Item Records

This page shows all the information we have about this item. Both the institution that physically holds this item, and RRN members have contributed the knowledge on this page. You’re looking at the item record provided by the holding institution. If you scroll further down the page, you’ll see the information from RRN members, and can share your own knowledge too.

The RRN processes the information it receives from each institution to make it more readable and easier to search. If you’re doing in-depth research on this item, be sure to take a look at the Data Source tab to see the information exactly as it was provided by the institution.

These records are easy to share because each has a unique web address. You can copy and paste the location from your browser’s address bar into an email, word document, or chat message to share this item with others.

  • Data
  • Data Source

This information was automatically generated from data provided by National Museum of Natural History. It has been standardized to aid in finding and grouping information within the RRN. Accuracy and meaning should be verified from the Data Source tab.


From card: "Plain twined weaving. Three ply twined weaving and lines at regular intervals of diagonal twined weaving. Hat band is also of this weave. Ceremonial hat. Very fine weave. Brought from the interior of Alaska by a Naval officer. Totemic design. Illus.: Crossroads of Continents catalogue; Fig. 394, p. 286." [Note: 2 images of hat are glued to back of card] Crossroads catalogue caption identifies as: "Spruce-Root Crest Hat. ... spruce-root wefts of the [four] top cylinders [i.e. hat rings, sometimes called potlatch rings] were split to less than a milimeter in width - there are 12 warps and 12 rows of twining per centimeter. Probably dating from the early historic period, its once rich painting of black, red (repainted in vermillion), and blue has faded, and the darkening root has obscured the fine formline patterns. Although it is often said that each cylinder ring represented a potlatch given by the owner, according to some native traditions the number of cylinders associated with a crest was fixed long ago." For small illustration see Hat 103, p. 220 in Glinsmann, Dawn. 2006. Northern Northwest Coast spruce root hats. Thesis (Ph. D.)--University of Washington, 2006.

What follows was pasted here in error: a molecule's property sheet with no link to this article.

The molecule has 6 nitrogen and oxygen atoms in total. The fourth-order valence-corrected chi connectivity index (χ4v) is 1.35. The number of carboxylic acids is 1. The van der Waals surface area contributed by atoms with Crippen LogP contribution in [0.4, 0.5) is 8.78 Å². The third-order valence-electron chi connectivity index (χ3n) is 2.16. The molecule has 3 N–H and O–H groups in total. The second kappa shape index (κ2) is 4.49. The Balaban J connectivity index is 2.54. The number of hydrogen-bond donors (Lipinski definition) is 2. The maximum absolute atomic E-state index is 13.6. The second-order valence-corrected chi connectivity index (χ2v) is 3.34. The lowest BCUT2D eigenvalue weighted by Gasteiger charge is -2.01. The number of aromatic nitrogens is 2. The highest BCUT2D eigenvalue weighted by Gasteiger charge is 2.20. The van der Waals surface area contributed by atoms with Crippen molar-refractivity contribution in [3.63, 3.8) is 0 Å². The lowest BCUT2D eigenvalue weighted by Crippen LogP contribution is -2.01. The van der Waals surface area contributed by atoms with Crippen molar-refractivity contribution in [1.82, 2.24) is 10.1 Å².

Item History

With an account, you can ask other users a question about this item. Request an Account

With an account, you can submit information about this item and have it visible to all users and institutions on the RRN. Request an Account

Similar Items